Protein structures: primary, secondary, tertiary, quaternary
- primary - amino acid sequence
- secondary - alpha helix, beta pleated sheet, loops
- tertiary - domain (fold/shape of whole protein)
- quaternary - multiple proteins together
basic groups of aa side chains
nonpolar, uncharged polar, acidic (negative charge), basic (positive charge)
can be parallel or antiparallel
- quaternary structure.
- Could be a homotetramer (four of the same), a heterotetramer (different), for example
prevent aggregation, help fold. If incorrectly folded, may be returned to chaparone to try again.
makes no difference. Codes for same aa, or is in a place that doesn't get transcribed.
results in single amino acid substitution
substitutes a stop codon for amino acid
insertions or deletions of nucleotides NOT in series of 3, changes how everythign is read.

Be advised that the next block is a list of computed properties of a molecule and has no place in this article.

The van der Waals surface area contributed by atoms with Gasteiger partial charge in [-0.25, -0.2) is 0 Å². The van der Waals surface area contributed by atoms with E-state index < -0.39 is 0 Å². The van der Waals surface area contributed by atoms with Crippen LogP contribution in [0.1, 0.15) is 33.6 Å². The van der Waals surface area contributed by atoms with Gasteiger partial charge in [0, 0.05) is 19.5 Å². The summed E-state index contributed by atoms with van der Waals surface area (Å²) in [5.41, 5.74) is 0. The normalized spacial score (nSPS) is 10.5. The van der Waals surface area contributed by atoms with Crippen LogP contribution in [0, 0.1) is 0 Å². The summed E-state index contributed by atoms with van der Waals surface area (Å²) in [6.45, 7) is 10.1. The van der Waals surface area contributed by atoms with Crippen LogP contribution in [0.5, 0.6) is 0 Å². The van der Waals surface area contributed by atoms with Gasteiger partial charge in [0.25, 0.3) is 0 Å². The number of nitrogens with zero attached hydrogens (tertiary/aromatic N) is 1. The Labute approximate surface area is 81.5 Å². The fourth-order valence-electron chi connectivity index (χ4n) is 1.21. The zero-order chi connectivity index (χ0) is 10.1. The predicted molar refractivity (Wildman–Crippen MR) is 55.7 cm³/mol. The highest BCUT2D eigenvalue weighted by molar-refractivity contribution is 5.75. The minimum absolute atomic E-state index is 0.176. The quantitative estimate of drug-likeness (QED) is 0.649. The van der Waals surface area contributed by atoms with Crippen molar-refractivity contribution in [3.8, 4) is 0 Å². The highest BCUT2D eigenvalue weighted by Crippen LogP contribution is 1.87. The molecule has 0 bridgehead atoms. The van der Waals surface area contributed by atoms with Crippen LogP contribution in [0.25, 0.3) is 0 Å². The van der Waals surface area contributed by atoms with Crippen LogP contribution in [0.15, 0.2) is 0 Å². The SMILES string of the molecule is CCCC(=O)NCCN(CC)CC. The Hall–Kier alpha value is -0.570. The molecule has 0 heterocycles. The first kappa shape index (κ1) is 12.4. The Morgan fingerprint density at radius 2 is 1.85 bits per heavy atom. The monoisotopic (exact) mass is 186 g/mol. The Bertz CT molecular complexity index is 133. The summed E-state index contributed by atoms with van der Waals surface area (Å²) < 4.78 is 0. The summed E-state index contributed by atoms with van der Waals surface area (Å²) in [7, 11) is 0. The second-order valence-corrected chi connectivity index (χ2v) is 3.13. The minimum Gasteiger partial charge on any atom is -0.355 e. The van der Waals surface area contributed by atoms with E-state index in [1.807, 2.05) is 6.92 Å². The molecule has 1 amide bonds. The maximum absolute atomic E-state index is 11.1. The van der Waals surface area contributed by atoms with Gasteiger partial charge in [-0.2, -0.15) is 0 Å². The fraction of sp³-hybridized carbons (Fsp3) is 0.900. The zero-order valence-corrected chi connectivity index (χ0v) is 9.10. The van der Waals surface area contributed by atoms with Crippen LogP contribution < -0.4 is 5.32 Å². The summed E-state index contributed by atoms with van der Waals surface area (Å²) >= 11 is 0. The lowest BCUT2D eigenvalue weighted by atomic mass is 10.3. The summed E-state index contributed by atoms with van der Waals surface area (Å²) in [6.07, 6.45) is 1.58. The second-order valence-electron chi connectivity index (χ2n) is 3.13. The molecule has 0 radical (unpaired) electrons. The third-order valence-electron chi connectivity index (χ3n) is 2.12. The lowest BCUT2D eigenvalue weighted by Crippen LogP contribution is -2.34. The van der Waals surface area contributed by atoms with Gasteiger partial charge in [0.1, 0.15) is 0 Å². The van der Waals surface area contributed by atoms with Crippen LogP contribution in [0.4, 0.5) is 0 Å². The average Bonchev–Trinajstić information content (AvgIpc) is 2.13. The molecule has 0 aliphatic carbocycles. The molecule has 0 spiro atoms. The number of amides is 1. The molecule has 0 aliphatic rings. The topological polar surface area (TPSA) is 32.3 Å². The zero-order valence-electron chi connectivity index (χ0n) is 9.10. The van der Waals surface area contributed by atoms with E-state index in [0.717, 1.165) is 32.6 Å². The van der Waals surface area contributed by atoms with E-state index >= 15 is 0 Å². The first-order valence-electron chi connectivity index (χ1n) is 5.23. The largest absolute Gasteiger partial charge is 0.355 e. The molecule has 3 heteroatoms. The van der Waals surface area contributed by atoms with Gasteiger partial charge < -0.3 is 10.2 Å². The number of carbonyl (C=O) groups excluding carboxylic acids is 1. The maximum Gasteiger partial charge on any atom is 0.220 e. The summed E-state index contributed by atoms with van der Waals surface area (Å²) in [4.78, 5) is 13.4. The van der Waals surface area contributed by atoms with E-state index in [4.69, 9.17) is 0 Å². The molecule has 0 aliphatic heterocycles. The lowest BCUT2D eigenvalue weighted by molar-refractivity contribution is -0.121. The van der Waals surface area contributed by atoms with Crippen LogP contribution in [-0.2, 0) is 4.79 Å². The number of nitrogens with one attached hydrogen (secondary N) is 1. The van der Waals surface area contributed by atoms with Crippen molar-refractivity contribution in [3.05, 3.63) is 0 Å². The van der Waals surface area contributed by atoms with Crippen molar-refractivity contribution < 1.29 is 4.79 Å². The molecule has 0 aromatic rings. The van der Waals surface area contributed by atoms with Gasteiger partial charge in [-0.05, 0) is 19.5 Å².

protein folding diseases, like prion issues. Bovine spongiform encephalopathy, scrapie, alzheimers, huntingtons, etc.
fatty acids form surface film or micelle. Triacylglycerols form spherical fat droplets in cytoplasm. Phospholipids and glycolipids form lipid bilayers.
- stored energy
- hormone precursor
- membrane identity
- lipids from sphingosine (amino alcohol) linked to fatty acid acyl group.
- Enriched in neural tissue for signal transmission, cell recognition and as a metabolite
- contributes to mechanical and chemical stability fo plasma membrane
- carbohydrate-attached lipids
- extracellular surface of plasma membrane
- energy providers and cellular recognition
- GPI-anchors on proteins
Main substrate for ATP production
Functions and basic structure of carbohydrates
- ATP production
- structure (glycolipids and glycoproteins)
- receptors, cell signaling
- attach to proteins in ER and golgi
- posttranslational modification, attaches protein to carbohydrate. Does EVERYTHING
- structural, protective, lubrication, transport, immunology, hormones, enzymes, cell recognition/attachment, antifreeze, receptors, prtien folding, development, hemostasis